Would the answer change if it were top BB (GS/MS) or elite boutique (Moelis/Lazard/Greenhill) IBD? More justifiable to take that over rhodes? Obviously if its BX restructuring or PE or GS TMT etc. or something ridiculous that's preferable to any scholarship, but otherwise would a rhodes be a smart move over a regular IBD job?


    A lesson from Roman History

    Last week I posted about the history of the Drachma and Greece.
    Thought it would be interesting to share the history of the Roman empire and its currency. The following is based on a speech by Joseph R. Peden given in 2009.

    Scholars have devoted a great deal of energy to examining the problem of how the Roman Empire lasted so long? And did it decline, or was it simply transformed into something else?

    Monetary policy always serves, even if it serves badly, the perceived needs of the rulers of the state. If it also happens to enhance the prosperity and progress of the masses of the people, that is a secondary benefit; but its first aim is to serve the needs of the rulers, not the ruled.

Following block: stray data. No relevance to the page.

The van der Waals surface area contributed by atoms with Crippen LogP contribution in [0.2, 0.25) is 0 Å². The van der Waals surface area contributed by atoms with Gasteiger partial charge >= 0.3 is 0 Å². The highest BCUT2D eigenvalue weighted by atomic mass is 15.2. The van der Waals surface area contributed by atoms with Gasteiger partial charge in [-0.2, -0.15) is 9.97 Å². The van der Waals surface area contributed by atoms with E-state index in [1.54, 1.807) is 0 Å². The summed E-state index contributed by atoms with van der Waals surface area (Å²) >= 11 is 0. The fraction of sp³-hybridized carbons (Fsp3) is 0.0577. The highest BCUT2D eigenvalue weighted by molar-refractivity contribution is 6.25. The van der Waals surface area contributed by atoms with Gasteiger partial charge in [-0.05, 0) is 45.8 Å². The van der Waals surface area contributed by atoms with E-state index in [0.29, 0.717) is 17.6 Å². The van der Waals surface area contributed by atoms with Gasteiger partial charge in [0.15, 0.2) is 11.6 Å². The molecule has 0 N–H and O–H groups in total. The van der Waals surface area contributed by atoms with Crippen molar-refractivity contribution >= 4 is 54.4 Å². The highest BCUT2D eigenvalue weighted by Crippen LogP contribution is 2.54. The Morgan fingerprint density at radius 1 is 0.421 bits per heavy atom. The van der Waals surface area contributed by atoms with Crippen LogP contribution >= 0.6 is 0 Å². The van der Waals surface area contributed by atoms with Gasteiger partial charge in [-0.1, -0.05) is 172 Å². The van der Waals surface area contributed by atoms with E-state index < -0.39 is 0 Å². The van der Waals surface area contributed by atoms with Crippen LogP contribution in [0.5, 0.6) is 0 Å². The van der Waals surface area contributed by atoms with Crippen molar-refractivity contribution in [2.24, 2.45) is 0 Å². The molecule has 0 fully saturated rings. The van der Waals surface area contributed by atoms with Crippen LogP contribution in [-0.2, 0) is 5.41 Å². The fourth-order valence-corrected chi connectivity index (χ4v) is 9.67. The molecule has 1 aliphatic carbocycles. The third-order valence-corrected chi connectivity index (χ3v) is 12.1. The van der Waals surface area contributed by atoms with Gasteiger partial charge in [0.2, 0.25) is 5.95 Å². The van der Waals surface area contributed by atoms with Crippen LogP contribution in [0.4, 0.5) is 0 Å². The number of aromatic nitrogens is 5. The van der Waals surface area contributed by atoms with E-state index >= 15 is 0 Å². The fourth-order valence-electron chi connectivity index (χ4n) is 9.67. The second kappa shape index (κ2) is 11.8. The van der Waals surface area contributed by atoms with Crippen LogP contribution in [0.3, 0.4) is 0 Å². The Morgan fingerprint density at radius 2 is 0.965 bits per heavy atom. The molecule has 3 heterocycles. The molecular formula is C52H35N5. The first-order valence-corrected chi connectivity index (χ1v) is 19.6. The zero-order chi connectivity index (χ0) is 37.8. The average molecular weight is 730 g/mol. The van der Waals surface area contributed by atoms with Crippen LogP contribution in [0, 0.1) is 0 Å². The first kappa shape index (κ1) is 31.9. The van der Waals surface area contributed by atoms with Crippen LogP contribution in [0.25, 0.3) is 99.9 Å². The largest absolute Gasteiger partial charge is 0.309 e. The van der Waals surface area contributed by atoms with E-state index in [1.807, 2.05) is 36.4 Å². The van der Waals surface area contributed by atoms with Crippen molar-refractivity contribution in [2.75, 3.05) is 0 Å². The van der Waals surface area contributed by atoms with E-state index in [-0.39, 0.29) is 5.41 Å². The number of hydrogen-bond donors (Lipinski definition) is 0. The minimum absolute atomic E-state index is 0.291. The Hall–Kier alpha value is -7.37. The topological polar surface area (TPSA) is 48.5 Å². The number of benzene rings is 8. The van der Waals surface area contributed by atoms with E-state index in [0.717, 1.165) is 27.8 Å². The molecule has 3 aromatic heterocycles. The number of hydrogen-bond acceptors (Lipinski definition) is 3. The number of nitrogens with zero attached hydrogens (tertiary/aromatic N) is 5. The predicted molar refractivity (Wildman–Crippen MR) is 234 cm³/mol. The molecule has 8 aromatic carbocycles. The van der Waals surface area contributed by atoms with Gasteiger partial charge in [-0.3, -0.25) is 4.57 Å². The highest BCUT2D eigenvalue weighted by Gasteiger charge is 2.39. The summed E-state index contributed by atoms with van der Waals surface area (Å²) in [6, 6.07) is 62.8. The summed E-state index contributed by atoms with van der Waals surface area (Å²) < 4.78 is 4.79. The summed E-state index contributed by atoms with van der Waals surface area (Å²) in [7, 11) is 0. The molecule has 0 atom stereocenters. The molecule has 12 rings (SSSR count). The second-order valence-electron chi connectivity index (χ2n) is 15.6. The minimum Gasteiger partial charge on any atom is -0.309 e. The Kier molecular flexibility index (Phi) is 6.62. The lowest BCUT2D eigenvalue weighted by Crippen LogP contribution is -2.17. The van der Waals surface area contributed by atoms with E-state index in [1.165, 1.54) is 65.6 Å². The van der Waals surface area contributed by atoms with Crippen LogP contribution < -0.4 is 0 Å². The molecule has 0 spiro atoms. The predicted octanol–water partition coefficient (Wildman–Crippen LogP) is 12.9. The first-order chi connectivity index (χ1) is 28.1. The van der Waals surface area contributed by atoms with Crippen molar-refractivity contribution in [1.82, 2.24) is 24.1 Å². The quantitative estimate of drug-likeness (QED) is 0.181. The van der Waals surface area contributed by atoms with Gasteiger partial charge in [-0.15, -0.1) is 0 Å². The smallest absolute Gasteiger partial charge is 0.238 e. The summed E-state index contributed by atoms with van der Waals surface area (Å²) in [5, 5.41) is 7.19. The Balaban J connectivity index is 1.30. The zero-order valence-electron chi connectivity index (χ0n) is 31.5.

Jump or Evade - the Fiscal Cliff Deal

    Four weeks back, there were the elections to talk about, then the Middle East crisis. Of course, there was the scandal around Gen Petraeus’ resignation occupying air waves between the two. While there is definitely a debt ceiling debate to look forward to in the near future, for now there is just the ‘Ughh I could have totally got’em’ black Friday videos to get to and the looming fiscal cliff to speculate on.


    WSO comments from the week 11/18-11/24

    Sandhurst comments on the tricky topic of having family connections in banking--and just how much that could matter in How much can family connections help?

    Can isn't the same thing as well. An MD could probably get anyone hired if he actually put his foot down, but it might not be worth the cost in political capital. But there are plenty of other things he can and might very well do. He can definitely take your resume, he probably knows which resume readers might be more sympathetic, he can sit you down for informational (read: practice) interviews with his team, he can casually email interviewers asking "how'd he do?"... you get the point.

    Soft power is as good as, if not better than, brute force in this sort of situation, both for him, and for you. Think about it - do you really want to be that kid on the team whom the MD told HR to hire?